The most visible bird on any trip to Woodard Bay are the dark shapes of cormorants winging to and from their nests clustered on the far shore to the bay waters and pilings where dozens were gathered, crowding near the hauled up seals. It was difficult to know which species were mumbling and grumbling more about the state of the world, yet together they seemed rather content to soak up the sun emerging from the morning hangover of clouds. Almost the only other sound was the whirring of wings as cormorants went about their business on this late summer day.
I remembered the first time I had seen that these cormorants nested high up in trees along the shore of the bay. I had supposed they were ground nesters like many shorebirds but instead, like Great Blue Herons, as incongruous as that seemed for such large heavy birds, they built massive twiggy nests well off the ground in a kind of sky-high community in a grove of fir trees. I happily added that new information to my small store of bird lore. But on this trip, for the first time, I noticed that the nest trees were looking decidedly gray—dead or dying, in fact. My very knowledgeable companion confirmed that cormorants eventually killed their nest trees with the accumulation of droppings and from the damage inflicted by stripping branches for nest materials. The evidence of their burden, pardon the pun, was visibly adding up. Silently I wondered what would become of this beautiful shoreline forest if the cormorants moved from grove to grove leaving behind devastation. Would the process eventually reverse itself with the extra nutrients enriching the soil and regenerating the trees? I tried for the long view, but I had my doubts.
I’m far from alone with my feelings of ambivalence. Wanting to know more, I searched for information about the life and ways of cormorants. I recalled news stories about struggles down on the Columbia River where cormorants were gobbling up young salmon as they made their way around dams to reach the sea. Wildlife biologists were struggling to moderate the hungry birds’ “take” and balance one form of “Nature” with another, letting birds do what birds do and yet needing to protect endangered salmon from their seemingly voracious appetites. This is a very human-induced problem. We built the dams that decimate the salmon and, as it happens, we—as it were, represented by the Army Corps of Engineers—created an artificial island near the dam in the early 1980s called East Sand Island, now home to this thriving colony of cormorants and Caspian terns. The absolute security from predators on this island, with a guaranteed abundance of fish, have created the conditions for the largest gathering of cormorants on the continent. And now we are aghast and bringing in measures both annoying and lethal to deal with the flourishing cormorants.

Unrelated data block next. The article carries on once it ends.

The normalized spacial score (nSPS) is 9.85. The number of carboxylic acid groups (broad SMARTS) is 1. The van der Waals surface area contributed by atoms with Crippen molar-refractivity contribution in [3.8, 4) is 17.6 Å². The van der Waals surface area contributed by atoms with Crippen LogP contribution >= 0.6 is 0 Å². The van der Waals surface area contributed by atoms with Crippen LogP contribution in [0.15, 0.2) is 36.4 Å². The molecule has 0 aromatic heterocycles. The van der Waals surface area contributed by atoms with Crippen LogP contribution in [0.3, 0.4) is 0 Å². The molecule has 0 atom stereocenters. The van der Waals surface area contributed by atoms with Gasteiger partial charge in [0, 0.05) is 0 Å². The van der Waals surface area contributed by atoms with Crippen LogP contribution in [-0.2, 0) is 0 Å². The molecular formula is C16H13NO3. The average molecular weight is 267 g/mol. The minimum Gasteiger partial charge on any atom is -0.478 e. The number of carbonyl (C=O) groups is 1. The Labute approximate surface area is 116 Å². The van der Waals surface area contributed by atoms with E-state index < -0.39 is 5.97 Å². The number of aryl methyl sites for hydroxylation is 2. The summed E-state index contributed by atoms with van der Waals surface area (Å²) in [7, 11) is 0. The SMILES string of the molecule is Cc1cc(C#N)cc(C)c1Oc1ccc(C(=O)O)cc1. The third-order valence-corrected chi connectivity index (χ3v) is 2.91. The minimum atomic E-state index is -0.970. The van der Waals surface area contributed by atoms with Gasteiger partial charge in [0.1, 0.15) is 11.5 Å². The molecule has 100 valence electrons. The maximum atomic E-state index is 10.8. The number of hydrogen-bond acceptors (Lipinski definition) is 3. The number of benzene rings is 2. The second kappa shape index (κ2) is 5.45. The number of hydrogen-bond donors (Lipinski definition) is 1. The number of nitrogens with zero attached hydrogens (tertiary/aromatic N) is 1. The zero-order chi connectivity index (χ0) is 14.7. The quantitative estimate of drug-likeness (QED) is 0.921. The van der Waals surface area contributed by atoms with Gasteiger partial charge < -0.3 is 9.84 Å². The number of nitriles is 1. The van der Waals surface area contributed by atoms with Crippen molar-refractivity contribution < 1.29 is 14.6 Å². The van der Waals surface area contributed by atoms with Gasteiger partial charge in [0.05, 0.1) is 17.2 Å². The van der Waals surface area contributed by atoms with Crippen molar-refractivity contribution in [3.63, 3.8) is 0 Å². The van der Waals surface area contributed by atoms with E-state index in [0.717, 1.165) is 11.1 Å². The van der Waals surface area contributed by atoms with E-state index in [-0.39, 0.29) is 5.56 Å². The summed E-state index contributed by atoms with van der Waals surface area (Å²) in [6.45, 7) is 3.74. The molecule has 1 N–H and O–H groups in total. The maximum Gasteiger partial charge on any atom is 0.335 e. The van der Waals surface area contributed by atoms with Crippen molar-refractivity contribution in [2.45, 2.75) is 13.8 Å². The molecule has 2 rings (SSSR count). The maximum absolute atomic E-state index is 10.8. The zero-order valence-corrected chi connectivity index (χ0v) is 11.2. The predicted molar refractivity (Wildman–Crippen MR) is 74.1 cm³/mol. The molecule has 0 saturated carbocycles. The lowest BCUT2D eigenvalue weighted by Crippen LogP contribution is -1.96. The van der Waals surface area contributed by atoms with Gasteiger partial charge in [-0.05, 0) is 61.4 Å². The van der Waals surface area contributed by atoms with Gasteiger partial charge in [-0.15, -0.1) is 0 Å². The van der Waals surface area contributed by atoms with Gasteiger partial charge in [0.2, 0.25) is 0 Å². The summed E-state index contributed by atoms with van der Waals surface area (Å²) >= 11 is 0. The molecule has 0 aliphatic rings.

Not so long ago, in 1972 the National Audubon Society listed cormorants as a species of special concern. They had been hunted relentlessly, not for meat or feathers but because they compete with us for fish, and were also vulnerable to the contamination of the environment with DDT. Since the banning of DDT and with protection of their nesting sites with the revision of the Migratory Bird Treaty Act and other acts to include cormorants in their provisions, the species have bounced back with a remarkable resurgence of numbers. Is this success? It seems humans can’t make up their minds about cormorants. Anywhere humans feel they are competing with the diving birds for fish there is conflict; anywhere the nesting birds appear to dominate areas and compete with other beloved birds or destroy trees there is also conflict. And where there is conflict there are attempts to get rid of cormorants. Should we be picking favorites, privileging one species over another: herons and egrets over cormorants, trees over the birds who inhabit them, fish over birds who eat them, fishermen and fish farmers struggling to make a living over the birds who just want to live?
Is there room for everybody? The seals and cormorants were able to share the haul-out logs; can we find a way to live and let live, too? What would a true balance of nature look like? In this Anthropocene epoch we’ve gone too far down the road of management to just throw up our hands; we’ve got to engage in the difficult work of sorting out what is “natural” and what could do with a little help, or acceptance, or more study.
My thoughts on cormorants were informed by reading an essay by Richard J. King, “To Kill a Cormorant,” posted on the website Natural History at https://www.naturalhistorymag.com/features/19298/to-kill-a-cormorant
And the essay by Brian S. Dorr and David G. Fielder, “The rise of double-crested cormorants: Too Much of a Good Thing?” posted on the website of The Wildlife Society at https://wildlife.org/the-rise-of-double-crested-cormorants-too-much-of-a-good-thing/